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for the adjoining farm houses were obtained, and the present stone
slates are brought by railway from large quarries which specialise
in their production. The use of stone slates is being revived, but
it is anachronistic and also uneconomic, like the revival of handi-
crafts, of which the products cannot compete economically with
machine-made goods. Nearly everywhere in England the Welsh
slates are the economically sound material for roofing and this
has its significance for the Art of Architecture, if the old rule, that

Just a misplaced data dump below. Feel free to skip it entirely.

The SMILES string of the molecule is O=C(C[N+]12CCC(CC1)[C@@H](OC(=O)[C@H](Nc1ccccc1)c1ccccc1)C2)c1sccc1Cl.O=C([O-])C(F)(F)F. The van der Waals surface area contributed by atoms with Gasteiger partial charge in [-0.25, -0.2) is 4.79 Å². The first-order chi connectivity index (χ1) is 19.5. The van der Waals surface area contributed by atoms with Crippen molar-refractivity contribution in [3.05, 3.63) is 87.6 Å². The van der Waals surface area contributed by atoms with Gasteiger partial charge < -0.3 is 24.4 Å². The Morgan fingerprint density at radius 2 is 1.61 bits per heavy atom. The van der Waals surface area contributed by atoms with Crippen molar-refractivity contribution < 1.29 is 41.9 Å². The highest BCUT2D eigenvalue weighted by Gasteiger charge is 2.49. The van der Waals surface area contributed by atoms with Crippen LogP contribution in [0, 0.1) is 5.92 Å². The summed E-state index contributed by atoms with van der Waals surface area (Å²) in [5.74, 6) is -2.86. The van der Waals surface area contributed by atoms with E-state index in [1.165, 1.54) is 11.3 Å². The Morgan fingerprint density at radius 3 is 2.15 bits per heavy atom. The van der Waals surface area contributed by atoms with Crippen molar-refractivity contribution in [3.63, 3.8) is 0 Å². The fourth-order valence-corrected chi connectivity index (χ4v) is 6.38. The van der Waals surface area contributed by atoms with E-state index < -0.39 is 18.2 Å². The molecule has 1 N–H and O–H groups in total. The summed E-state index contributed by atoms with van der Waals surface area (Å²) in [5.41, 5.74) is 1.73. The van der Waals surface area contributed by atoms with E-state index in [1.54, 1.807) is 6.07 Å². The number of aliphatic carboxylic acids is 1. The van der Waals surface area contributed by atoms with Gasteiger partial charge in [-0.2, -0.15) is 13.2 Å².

Fig. 54. Old building at Criccieth, Carnarvonshire. The slates of the roof are
small and thick, and the walls are built of large rough blocks.

the materials most msthetically suitable for a district are those
which are obtained in that district, is economically unsound. To
that extent a rule of Art is no longer natural but exotic.

In the year I813 in Shropshire Archdeacon Plymley considered
that ‘at the present price of straw, the comparative expense of
blue slates which are gotten from the neighbouring counties of
Wales is not excessive‘.’

Mr W. G. Collingwood, writing of High Furness, says that little
slate was exported earlier than the eighteenth century, but it
was locally used for roofing long before that time. Many of the

1 General View of {he Agrz'm/lure of S/Irops/zire, p. 106.

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